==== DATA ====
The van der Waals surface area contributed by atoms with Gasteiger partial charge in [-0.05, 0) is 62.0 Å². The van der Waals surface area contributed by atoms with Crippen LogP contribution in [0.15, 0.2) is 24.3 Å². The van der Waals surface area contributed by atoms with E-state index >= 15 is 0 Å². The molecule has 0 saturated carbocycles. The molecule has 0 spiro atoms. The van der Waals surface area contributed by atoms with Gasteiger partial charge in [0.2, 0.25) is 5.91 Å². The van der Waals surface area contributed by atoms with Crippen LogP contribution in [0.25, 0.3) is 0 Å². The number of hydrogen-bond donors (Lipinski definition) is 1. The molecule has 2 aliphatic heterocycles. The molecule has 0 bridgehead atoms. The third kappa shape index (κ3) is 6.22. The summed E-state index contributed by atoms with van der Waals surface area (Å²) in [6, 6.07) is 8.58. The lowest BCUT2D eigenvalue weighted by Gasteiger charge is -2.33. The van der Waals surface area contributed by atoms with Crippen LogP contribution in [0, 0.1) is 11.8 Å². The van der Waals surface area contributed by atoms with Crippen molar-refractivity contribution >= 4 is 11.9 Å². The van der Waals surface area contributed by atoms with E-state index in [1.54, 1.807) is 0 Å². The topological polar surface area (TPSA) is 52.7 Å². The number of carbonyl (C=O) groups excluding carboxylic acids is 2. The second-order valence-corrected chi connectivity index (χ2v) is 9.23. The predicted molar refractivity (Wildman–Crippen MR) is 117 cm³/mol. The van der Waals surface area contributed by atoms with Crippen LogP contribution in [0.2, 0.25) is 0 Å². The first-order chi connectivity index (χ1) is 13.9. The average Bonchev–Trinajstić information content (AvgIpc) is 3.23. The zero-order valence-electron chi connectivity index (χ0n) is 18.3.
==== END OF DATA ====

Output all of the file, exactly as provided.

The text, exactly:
The van der Waals surface area contributed by atoms with Gasteiger partial charge in [-0.05, 0) is 62.0 Å². The van der Waals surface area contributed by atoms with Crippen LogP contribution in [0.15, 0.2) is 24.3 Å². The van der Waals surface area contributed by atoms with E-state index >= 15 is 0 Å². The molecule has 0 saturated carbocycles. The molecule has 0 spiro atoms. The van der Waals surface area contributed by atoms with Gasteiger partial charge in [0.2, 0.25) is 5.91 Å². The van der Waals surface area contributed by atoms with Crippen LogP contribution in [0.25, 0.3) is 0 Å². The number of hydrogen-bond donors (Lipinski definition) is 1. The molecule has 2 aliphatic heterocycles. The molecule has 0 bridgehead atoms. The third kappa shape index (κ3) is 6.22. The summed E-state index contributed by atoms with van der Waals surface area (Å²) in [6, 6.07) is 8.58. The lowest BCUT2D eigenvalue weighted by Gasteiger charge is -2.33. The van der Waals surface area contributed by atoms with Crippen LogP contribution in [0, 0.1) is 11.8 Å². The van der Waals surface area contributed by atoms with Crippen molar-refractivity contribution >= 4 is 11.9 Å². The van der Waals surface area contributed by atoms with E-state index in [1.54, 1.807) is 0 Å². The topological polar surface area (TPSA) is 52.7 Å². The number of carbonyl (C=O) groups excluding carboxylic acids is 2. The second-order valence-corrected chi connectivity index (χ2v) is 9.23. The predicted molar refractivity (Wildman–Crippen MR) is 117 cm³/mol. The van der Waals surface area contributed by atoms with Crippen LogP contribution in [0.2, 0.25) is 0 Å². The first-order chi connectivity index (χ1) is 13.9. The average Bonchev–Trinajstić information content (AvgIpc) is 3.23. The zero-order valence-electron chi connectivity index (χ0n) is 18.3.